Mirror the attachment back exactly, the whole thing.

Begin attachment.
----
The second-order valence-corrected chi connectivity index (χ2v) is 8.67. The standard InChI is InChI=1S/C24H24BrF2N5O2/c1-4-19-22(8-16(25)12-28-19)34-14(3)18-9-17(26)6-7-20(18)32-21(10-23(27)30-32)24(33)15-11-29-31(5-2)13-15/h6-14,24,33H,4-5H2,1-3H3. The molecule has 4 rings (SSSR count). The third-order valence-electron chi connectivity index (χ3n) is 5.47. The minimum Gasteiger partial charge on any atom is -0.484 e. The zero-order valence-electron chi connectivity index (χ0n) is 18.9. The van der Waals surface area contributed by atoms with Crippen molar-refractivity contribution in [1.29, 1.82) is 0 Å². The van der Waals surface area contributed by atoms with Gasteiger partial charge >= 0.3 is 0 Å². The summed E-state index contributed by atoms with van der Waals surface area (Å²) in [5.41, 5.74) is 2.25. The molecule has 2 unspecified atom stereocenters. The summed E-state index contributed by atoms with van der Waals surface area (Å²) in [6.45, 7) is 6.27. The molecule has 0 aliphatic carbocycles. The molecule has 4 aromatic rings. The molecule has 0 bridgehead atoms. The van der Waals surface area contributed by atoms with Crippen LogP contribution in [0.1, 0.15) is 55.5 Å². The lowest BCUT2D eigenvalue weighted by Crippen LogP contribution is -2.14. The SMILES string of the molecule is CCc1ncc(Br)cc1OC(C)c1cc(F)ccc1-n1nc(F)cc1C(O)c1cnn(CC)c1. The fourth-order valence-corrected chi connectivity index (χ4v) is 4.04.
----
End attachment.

The second-order valence-corrected chi connectivity index (χ2v) is 8.67. The standard InChI is InChI=1S/C24H24BrF2N5O2/c1-4-19-22(8-16(25)12-28-19)34-14(3)18-9-17(26)6-7-20(18)32-21(10-23(27)30-32)24(33)15-11-29-31(5-2)13-15/h6-14,24,33H,4-5H2,1-3H3. The molecule has 4 rings (SSSR count). The third-order valence-electron chi connectivity index (χ3n) is 5.47. The minimum Gasteiger partial charge on any atom is -0.484 e. The zero-order valence-electron chi connectivity index (χ0n) is 18.9. The van der Waals surface area contributed by atoms with Crippen molar-refractivity contribution in [1.29, 1.82) is 0 Å². The van der Waals surface area contributed by atoms with Gasteiger partial charge >= 0.3 is 0 Å². The summed E-state index contributed by atoms with van der Waals surface area (Å²) in [5.41, 5.74) is 2.25. The molecule has 2 unspecified atom stereocenters. The summed E-state index contributed by atoms with van der Waals surface area (Å²) in [6.45, 7) is 6.27. The molecule has 0 aliphatic carbocycles. The molecule has 4 aromatic rings. The molecule has 0 bridgehead atoms. The van der Waals surface area contributed by atoms with Crippen LogP contribution in [0.1, 0.15) is 55.5 Å². The lowest BCUT2D eigenvalue weighted by Crippen LogP contribution is -2.14. The SMILES string of the molecule is CCc1ncc(Br)cc1OC(C)c1cc(F)ccc1-n1nc(F)cc1C(O)c1cnn(CC)c1. The fourth-order valence-corrected chi connectivity index (χ4v) is 4.04.